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PETA 'disappointed' that Heritage Ranch sheep owner won't face charges

A herd of sheep graze on the top of a hill at Heritage Ranch's River View Estates on March 3.
A herd of sheep graze on the top of a hill at Heritage Ranch's River View Estates on March 3. jjohnston@thetribunenews.com

The organization People for the Ethical Treatment of Animals is “quite disappointed” that criminal charges won’t be filed against a Heritage Ranch sheep owner.

The San Luis Obispo Sheriff’s Office announced last week it won’t be arresting the veteran rancher after a lengthy investigation that began Feb. 28.

Twenty-five sheep died after a storm, which sparked the investigation into the owner’s suspected neglect of the animals and whether they were malnourished.

“The California penal code is quite clear,” said Stephanie Bell, casework director for PETA’s Cruelty Investigations Department. “If an animal is subjected to needless suffering, that constitutes cruelty, and these animals clearly suffered unnecessarily.”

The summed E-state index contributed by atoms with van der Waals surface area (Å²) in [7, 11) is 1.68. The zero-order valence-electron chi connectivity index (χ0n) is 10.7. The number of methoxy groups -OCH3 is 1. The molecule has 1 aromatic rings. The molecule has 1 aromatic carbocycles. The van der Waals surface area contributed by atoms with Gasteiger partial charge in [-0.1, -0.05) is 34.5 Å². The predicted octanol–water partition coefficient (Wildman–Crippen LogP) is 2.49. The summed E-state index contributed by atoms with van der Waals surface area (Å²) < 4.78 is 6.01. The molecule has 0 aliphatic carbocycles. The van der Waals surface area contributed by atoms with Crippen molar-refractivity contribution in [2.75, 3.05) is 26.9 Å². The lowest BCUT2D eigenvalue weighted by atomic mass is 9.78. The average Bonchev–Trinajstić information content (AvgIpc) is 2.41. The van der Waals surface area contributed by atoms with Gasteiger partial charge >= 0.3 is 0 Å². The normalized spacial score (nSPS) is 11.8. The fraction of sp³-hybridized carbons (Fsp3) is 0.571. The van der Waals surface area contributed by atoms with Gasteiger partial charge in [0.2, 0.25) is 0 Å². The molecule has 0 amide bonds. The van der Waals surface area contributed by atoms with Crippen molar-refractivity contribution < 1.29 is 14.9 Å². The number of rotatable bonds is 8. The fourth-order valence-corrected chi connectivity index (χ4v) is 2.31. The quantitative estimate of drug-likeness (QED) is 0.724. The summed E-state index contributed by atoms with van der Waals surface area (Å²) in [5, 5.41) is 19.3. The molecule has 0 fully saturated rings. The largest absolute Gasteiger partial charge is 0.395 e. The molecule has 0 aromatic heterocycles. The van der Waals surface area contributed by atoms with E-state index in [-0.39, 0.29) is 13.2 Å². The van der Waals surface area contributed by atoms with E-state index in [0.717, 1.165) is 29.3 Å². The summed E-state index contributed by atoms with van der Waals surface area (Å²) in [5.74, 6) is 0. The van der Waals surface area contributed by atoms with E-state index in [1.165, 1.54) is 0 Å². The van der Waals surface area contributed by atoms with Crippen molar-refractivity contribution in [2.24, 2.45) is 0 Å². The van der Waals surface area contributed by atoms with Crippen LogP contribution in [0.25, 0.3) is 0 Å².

In a written statement released last week, sheriff’s spokesman Tony Cipolla said that “the combination of high winds and excessive rain” led to the death of what were “most likely the weaker animals in the herd.”

But Bell said that it’s not acceptable that weaker animals weren’t protected but were left outdoors in cold, windy and wet conditions after shearing.

Sheriff’s officials said the rancher typically sheared his sheep each year around the time some were found dead. His flock totaled about 6,500 sheep.

Bell believes the shearing — which she said is “stressful for animals under normal weather conditions” — could have been delayed based on inclement weather forecasts.

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